Monday afternoon a California Superior Court judge ruled that banning gay marriage is unconstitutional, and that evening there was a stroll from the Castro up Market Street to mark the occasion. One couldn’t really call it a parade, consisting as it did of fewer than a hundred people, but it was a celebratory little gathering, with several of the marchers sporting the wedding gowns and tuxedos they wore to City Hall the weekend that Gavin Newsom opened the gates. A few drivers leaned on their horns in support, and my pool teammates and I joined the other folks who happened to be on the sidewalk in a round of applause, but I came within a whisker of missing a reflection from the one truly charming image that came out of the event. The second floor of the building directly across the street from The Expansion is occupied by a ballet academy, and as the parade passed by I happened to look up and see the dancers there taking a break from their class to shower the crowd with good wishes. They had filled the row of windows that look down on Market, and the line of happy, unruly ballerinas, all of them smiling and clapping and shouting in their leotards, looked like an ebullient Degas come to life. Like I say, it was charming, but it was only when I spotted one of those beautifully toned and tanned creatures regarding us—looking down at me and my buddies, these older men, as she clapped, with our pot-bellies and worries, our reek of smokes and scotch and bourbon—that I felt the glimmer of some larger picture. The idea of a scene bringing gays, some ballerinas, and a troupe of boozehounds to their feet…Well, it was touching, in a modern kind of way.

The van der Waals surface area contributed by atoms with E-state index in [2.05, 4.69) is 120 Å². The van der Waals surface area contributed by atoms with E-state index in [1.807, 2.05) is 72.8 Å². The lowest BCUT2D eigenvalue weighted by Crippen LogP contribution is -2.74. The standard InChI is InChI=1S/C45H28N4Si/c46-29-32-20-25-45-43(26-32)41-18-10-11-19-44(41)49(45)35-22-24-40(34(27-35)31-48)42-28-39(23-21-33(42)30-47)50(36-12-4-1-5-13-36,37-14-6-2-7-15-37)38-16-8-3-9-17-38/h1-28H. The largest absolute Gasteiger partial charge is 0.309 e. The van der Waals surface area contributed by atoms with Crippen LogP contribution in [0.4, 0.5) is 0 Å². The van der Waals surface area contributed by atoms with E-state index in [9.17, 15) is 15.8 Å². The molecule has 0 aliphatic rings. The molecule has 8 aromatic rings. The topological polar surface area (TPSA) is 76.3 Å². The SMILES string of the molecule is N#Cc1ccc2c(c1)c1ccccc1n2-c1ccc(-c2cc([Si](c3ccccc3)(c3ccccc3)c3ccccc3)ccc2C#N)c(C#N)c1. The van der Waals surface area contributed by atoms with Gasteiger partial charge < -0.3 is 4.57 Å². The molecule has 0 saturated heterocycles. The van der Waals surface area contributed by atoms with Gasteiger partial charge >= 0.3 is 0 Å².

Archive for March, 2005
Just now saw a TV ad from The Twilight Zone, which (among other things) shows how confused America’s notion of individuality has become:
A cute young woman is trying on a dress in a store, checking herself out in the fitting room mirror. She looks good in it.
She looks up, reacts. Across the way a second woman is headed her way, carrying the same dress. They stare at each other.
Suddenly something off to the side catches the first woman’s notice. It’s a third woman, caught in the act of pulling another one of the same dresses off the rack.
The third woman sees the first woman, sees the second woman – sees their dresses. She throws the dress back on the rack as if covering up a crime.
Cut to black. A logo and title appear:
Maintain Your Identity